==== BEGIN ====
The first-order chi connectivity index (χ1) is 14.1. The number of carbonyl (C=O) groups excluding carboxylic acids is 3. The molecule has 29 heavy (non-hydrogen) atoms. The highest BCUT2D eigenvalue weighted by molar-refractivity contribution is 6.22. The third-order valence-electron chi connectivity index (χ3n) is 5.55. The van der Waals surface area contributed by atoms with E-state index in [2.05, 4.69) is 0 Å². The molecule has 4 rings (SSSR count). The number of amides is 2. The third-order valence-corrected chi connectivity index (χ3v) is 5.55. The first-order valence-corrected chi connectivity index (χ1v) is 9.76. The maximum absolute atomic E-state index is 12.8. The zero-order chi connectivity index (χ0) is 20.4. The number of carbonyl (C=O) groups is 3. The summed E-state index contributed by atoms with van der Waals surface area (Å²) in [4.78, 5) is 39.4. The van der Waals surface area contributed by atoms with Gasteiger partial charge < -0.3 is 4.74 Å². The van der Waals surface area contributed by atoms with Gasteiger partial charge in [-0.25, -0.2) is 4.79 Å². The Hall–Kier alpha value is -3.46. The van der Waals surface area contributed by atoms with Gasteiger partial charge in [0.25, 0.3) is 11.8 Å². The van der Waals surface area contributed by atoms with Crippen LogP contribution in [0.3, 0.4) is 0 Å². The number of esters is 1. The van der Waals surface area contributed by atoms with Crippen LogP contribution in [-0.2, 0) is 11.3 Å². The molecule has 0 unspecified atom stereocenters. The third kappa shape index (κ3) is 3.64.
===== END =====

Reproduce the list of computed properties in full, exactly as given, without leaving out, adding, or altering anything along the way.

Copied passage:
The first-order chi connectivity index (χ1) is 14.1. The number of carbonyl (C=O) groups excluding carboxylic acids is 3. The molecule has 29 heavy (non-hydrogen) atoms. The highest BCUT2D eigenvalue weighted by molar-refractivity contribution is 6.22. The third-order valence-electron chi connectivity index (χ3n) is 5.55. The van der Waals surface area contributed by atoms with E-state index in [2.05, 4.69) is 0 Å². The molecule has 4 rings (SSSR count). The number of amides is 2. The third-order valence-corrected chi connectivity index (χ3v) is 5.55. The first-order valence-corrected chi connectivity index (χ1v) is 9.76. The maximum absolute atomic E-state index is 12.8. The zero-order chi connectivity index (χ0) is 20.4. The number of carbonyl (C=O) groups is 3. The summed E-state index contributed by atoms with van der Waals surface area (Å²) in [4.78, 5) is 39.4. The van der Waals surface area contributed by atoms with Gasteiger partial charge < -0.3 is 4.74 Å². The van der Waals surface area contributed by atoms with Gasteiger partial charge in [-0.25, -0.2) is 4.79 Å². The Hall–Kier alpha value is -3.46. The van der Waals surface area contributed by atoms with Gasteiger partial charge in [0.25, 0.3) is 11.8 Å². The van der Waals surface area contributed by atoms with Crippen LogP contribution in [0.3, 0.4) is 0 Å². The number of esters is 1. The van der Waals surface area contributed by atoms with Crippen LogP contribution in [-0.2, 0) is 11.3 Å². The molecule has 0 unspecified atom stereocenters. The third kappa shape index (κ3) is 3.64.